Get through college without drowning in debt

Between paying for tuition and having enough gas money to visit home once in a while, college is a definitely a struggle.

But it just got more difficult.

The state of Florida is allowing its 11 public universities to hike a 15 percent increase on tuition this fall. Across the nation, the University of California is proposing a 10 percent increase in addition to their already implemented 8 percent increase. From the west coast to the east coast, schools everywhere are increasing the cost of a college education.

With the escalating cost of college, more and more students are forced to take out loans. As of December 2010, student debt has accumulated to $530 billion.

There are copious different ways to make money last longer during those college years. Consider the different options available when making school-related purchases and decisions.

Community college

More and more high school graduates are attending community colleges for the first two years of college before transferring over to a university. One credit hour at South Florida Community College is $99.55 for residents and $375.58 for out-of-state students. For a public university near the same area, Florida Atlantic University for example, it costs $177.65 per credit hour for in-state and $657.17 for out-of-state students. Undergraduates are allowed to transfer to a university after 60 credits from a community college and finish their degree at a university (typically 60-64 more credits). In the end, the degree is certified from the university.

Off-campus vs. On-campus

Living on-campus is great for people who wish to walk to class, but it isn’t so great for those who want their privacy and independence. For a two-person dorm at the University of Florida, the average cost is $2,378 per semester. This means sharing a room with one other roommate, a communal restroom with 25 people and a kitchen with 50. Renting an off-campus apartment with two other people is about $1,800 a semester, and each roommate would have their own rooms and bathrooms; only the living room and kitchen would be shared.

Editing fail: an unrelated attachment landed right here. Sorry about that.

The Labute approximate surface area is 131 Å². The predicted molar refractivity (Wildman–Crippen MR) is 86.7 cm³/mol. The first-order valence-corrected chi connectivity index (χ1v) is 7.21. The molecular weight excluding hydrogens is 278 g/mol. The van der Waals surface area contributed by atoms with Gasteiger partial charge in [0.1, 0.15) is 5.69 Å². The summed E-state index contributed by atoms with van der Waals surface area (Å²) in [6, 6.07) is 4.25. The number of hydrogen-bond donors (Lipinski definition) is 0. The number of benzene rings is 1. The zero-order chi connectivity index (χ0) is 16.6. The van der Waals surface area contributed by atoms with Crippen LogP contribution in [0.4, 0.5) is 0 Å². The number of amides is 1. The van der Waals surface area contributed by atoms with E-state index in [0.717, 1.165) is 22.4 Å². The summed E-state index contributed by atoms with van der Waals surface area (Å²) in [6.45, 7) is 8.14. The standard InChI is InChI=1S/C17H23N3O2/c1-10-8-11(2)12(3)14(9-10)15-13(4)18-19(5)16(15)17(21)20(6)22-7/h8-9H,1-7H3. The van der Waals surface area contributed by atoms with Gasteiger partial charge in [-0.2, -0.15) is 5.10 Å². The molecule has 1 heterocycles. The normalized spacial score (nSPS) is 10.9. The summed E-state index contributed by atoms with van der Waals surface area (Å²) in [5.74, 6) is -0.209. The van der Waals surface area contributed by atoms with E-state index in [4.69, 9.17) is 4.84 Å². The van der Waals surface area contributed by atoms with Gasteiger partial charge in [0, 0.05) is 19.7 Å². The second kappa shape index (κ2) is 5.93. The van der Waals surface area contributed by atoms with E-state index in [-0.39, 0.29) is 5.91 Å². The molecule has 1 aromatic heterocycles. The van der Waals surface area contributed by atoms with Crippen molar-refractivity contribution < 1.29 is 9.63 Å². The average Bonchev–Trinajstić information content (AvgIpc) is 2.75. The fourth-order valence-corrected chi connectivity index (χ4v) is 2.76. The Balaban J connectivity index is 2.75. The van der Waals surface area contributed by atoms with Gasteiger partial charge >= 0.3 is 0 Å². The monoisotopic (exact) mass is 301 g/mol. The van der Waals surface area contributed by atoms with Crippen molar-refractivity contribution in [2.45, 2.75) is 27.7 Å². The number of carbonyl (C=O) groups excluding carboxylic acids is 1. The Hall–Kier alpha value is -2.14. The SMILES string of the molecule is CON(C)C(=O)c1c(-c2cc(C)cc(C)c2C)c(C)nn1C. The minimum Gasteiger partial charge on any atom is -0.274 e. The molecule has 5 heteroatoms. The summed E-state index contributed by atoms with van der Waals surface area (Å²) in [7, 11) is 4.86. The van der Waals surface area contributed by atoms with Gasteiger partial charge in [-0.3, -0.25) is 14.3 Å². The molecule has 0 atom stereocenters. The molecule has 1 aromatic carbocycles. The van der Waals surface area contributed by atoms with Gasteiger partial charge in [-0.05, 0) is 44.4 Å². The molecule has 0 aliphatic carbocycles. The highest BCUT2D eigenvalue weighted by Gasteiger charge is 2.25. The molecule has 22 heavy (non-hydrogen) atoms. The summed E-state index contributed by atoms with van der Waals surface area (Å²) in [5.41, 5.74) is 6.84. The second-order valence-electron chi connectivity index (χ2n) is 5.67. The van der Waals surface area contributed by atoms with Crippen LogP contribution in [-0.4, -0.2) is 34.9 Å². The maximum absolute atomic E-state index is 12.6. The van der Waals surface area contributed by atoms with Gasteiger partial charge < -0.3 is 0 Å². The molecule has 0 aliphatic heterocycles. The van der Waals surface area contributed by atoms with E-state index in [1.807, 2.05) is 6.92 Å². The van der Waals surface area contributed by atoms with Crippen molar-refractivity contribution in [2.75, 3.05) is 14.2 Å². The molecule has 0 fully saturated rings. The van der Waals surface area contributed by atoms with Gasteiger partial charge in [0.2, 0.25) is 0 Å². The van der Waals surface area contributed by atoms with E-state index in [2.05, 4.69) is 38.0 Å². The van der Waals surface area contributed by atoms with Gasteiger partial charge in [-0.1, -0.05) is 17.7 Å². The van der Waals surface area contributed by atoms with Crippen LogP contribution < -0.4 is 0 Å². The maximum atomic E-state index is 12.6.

Textbooks cost from $500-$1,000 per semester for a full-time student (12-15 credits). The average cost of one textbook is $61.66. The majority of students will purchase used textbooks from their school’s bookstore, which of course, beats paying the new price; however, not enough students take the time to check online for cheaper books., a division of eBay, can save students as much as 98 percent on their books. Amazon typically offers free shipping to students and has a buy-back policy. Another secret to saving on textbooks is to choose the right professor. Multiple professors teach the same course, especially with general education classes. Each educator chooses which books, if any, to implement. Choose the professor who requires the cheapest or least amount of books for the class.

Meals plans

Are they really worth it? For freshmen, eating in on-campus dining halls is a great way to meet new friends, but many don’t make the most of their money. There are different options for meal plans including an unlimited pass to the dining hall, a set amount of meals per week or simply a card with a declining balance. For those who constantly like to eat, an unlimited pass can save money because dining halls tend to be like an all-you-can-eat buffet; however, students often get tired of seeing a repetition of foods throughout the semester. The best way to save money and not starve is to purchase groceries. Even with a set amount of meals on a meal plan, it’s still eating out, which costs more than cooking. By purchasing food items at a good price, students can make food for themselves and even try out a few new recipes.

Part-time jobs

Acing courses should be a priority for all students, but having a part-time job on the weekends can save them from taking out a loan. Every institution has jobs available, and many of them are for the students who attend. Getting a job on-campus would be the most convenient so students can easily get to class and work. More than two-thirds of undergraduates work while attending school. If money is becoming a dire part of college, perhaps take online classes or enroll in fewer classes. It’s crucial to find the right balance between school and work.

The college years are a great part life – and after graduation, no one should be thousands of dollars in debt (the 2011 graduates average $22,900 in debt). It can take 10 or more years to pay back interest and fees from student loans. Make smart financial decisions during school to avoid future hassles.